Nelsonv.Southerland

Court of Appeal of California, Third DistrictDec 6, 1960
187 Cal.App.2d 140 (Cal. Ct. App. 1960)
187 Cal.App.2d 1409 Cal. Rptr. 735

Docket No. 9914.

December 6, 1960.

APPEAL from an order of the Superior Court of Sonoma County setting aside a default judgment. Charles J. McGoldrick, Judge. Affirmed.

Balocco Filippelli for Appellants.

Frank H. McAuliffe for Respondents.


This is an appeal from an order setting aside a default judgment entered in a quiet title action.

Respondents were served with copies of the complaint and summons in this action on August 26, 1959. On September 4th and 6th appellants' counsel advised respondents that the 10 days in which they had to appear and answer was expiring. On September 8th respondents' counsel obtained by order of court an extension of time to and including the 22d day of September in which to appear and answer. On September 11th appellants' counsel learned of that extension of time. On September 23d a secretary of defense counsel sent a letter to appellants' counsel wherein she advised him that respondents' counsel was in attendance at the State Bar Convention and would appreciate a further 10 days' extension of time. Under date of September 28th appellants' counsel replied:

"A default in the above entitled matter was entered prior to receipt of your letter dated September 23, 1959, requesting another ten (10) day extension.

"This office is most anxious to discuss the merits of this case pointing towards possible pre-trial settlement. We feel that because of the long standing issues here we prefer not to stipulate to the setting aside of the default prior to a discussion of this matter. . . ."

On October 30th respondents' counsel learned that, contrary to the statement of appellants' counsel, the default was not in fact entered until October 8th and the judgment was not rendered until October 29th. In the interim respondents' counsel had attempted to contact appellants' counsel in regard to a settlement. On November 9th respondents' counsel filed a notice of motion to set aside the default and the judgment and filed therewith a supporting affidavit and a copy of a proposed answer and cross-complaint. Appellants' counsel filed a counteraffidavit in opposition to the motion. After hearing, the trial court made the order appealed from setting aside the default judgment.

Appellants argue that, since respondents' counsel knew when the extended time in which to appear and answer would expire, there could be no legal excuse for the failure to file an appropriate pleading and that the trial court erred in considering the matters which transpired subsequent to September 28, 1959, the date of the filing of appellants' application for entry of a default. The argument is without substance.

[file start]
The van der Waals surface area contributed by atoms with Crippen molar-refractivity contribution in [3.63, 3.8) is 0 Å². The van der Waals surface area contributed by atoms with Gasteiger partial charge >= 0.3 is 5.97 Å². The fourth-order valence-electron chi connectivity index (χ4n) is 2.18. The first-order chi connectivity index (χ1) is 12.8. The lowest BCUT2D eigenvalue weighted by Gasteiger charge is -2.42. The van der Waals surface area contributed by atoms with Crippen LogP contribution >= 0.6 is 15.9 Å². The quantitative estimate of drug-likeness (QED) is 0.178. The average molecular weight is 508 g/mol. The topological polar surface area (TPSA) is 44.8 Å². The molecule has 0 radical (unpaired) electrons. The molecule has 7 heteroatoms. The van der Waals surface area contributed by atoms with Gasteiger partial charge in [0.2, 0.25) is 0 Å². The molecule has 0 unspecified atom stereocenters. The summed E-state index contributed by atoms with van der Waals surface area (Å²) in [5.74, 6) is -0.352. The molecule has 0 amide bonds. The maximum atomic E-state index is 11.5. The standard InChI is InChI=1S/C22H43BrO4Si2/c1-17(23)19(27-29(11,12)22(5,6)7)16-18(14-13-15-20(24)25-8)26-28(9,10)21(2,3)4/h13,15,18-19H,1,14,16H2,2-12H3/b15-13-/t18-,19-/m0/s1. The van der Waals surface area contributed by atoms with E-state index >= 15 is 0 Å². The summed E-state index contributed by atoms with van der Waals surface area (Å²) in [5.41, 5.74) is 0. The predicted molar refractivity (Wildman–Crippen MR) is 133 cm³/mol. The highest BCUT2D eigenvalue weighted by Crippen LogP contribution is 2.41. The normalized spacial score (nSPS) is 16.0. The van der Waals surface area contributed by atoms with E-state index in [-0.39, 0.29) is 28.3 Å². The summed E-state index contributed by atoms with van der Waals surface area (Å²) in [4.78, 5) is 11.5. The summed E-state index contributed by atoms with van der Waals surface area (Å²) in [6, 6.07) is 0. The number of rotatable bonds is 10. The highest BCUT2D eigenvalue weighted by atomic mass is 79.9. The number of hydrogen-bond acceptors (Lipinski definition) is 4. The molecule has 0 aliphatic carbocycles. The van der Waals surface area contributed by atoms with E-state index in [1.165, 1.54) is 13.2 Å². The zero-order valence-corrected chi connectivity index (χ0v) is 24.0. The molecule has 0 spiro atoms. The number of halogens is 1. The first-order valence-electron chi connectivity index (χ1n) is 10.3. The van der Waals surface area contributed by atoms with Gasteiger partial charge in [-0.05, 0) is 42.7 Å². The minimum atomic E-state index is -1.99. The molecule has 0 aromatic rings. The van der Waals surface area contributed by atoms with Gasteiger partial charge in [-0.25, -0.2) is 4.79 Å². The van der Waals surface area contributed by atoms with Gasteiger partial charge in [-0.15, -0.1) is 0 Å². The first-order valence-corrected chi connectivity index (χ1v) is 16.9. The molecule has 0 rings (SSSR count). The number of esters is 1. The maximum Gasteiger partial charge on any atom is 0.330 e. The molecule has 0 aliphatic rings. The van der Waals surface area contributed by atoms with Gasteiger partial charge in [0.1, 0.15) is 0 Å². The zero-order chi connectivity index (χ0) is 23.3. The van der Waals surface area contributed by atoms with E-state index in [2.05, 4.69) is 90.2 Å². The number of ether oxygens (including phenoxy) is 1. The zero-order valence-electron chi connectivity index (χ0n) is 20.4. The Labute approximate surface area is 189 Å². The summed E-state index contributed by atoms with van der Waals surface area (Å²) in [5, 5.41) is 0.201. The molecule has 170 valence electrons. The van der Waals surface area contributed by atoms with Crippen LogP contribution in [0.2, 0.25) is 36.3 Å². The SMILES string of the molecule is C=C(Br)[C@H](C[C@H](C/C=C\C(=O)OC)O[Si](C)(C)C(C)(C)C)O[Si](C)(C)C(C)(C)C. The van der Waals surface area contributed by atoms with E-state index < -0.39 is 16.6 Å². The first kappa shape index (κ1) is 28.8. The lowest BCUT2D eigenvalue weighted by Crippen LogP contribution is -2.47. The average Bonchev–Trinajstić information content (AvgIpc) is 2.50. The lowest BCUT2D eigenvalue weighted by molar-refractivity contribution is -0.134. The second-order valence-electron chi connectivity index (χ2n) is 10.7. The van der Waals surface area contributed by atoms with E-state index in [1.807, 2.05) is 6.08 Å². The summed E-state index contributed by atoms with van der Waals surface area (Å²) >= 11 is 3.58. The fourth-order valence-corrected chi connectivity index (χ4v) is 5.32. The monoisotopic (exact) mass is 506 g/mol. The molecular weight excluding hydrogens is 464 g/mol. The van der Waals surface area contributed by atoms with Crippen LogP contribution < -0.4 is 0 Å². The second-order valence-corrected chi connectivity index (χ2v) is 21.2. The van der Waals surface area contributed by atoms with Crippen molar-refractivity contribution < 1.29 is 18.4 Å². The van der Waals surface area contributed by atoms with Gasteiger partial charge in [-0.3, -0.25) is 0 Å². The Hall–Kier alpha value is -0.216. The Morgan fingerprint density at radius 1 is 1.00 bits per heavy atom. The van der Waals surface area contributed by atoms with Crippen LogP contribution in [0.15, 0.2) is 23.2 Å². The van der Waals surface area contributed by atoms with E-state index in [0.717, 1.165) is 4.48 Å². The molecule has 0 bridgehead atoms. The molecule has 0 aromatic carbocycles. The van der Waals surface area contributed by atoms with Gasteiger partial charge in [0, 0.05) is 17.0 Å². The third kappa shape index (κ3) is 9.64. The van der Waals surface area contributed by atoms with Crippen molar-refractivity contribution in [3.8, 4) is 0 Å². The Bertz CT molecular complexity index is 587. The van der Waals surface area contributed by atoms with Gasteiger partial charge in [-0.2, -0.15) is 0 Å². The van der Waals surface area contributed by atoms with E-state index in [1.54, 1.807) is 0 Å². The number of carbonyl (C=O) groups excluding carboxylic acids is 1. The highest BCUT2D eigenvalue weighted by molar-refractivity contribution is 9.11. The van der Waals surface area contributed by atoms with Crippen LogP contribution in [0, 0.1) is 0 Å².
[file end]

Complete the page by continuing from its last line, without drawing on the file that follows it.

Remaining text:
[1] ". . . It is a settled principle of law that motions for relief from default under the remedial provisions of section 473 [Code Civ. Proc.], supra, are addressed to the sound discretion of the trial court, and the exercise of that discretion, in the absence of a clear showing of abuse, will not be interfered with by an appellate tribunal." ( McNeil v. Blumenthal, 11 Cal.2d 566, 567 [ 81 P.2d 566].)

The record in this case contains no showing of abuse of discretion.

The cases relied upon by appellants are readily distinguishable. For instance in Elms v. Elms, 72 Cal.App.2d 508, 515 [ 164 P.2d 936], defendant stipulated that the annulment action could be heard as a default matter. After the case was set for trial, defendant discharged his attorney and deliberately absented himself from the trial. Judgment was taken and thereafter defendant moved to set it aside. The appellate court aptly declared that:

"The behavior of defendant at no stage of the proceeding discloses excusable neglect, but on the contrary, first, a definite plan to permit a judgment of annulment and, second, a subsequent change of mind."

[2] As in Dahlin v. Moon, 141 Cal.App.2d 1, 5 [ 296 P.2d 344], appellants have failed to show wherein they have been prejudiced, and the discretion of a trial court "is best exercised when it tends to bring about a judgment upon the merits of the controversy between the parties." [3] Moreover, appellants' counsel did not advise respondents' counsel that he intended to take a default, and as stated in 2 Witkin, California Procedure, page 1694:

"There is no statutory or rule requirement that the plaintiff's attorney notify the defendant's attorney (if known) that he intends to take a default. But failure to do so will usually be a sufficient ground for setting the default aside on motion under C.C.P. 473."

The order is affirmed.

Schottky, J., and Warne, J. pro tem., concurred.

Assigned by Chairman of Judicial Council.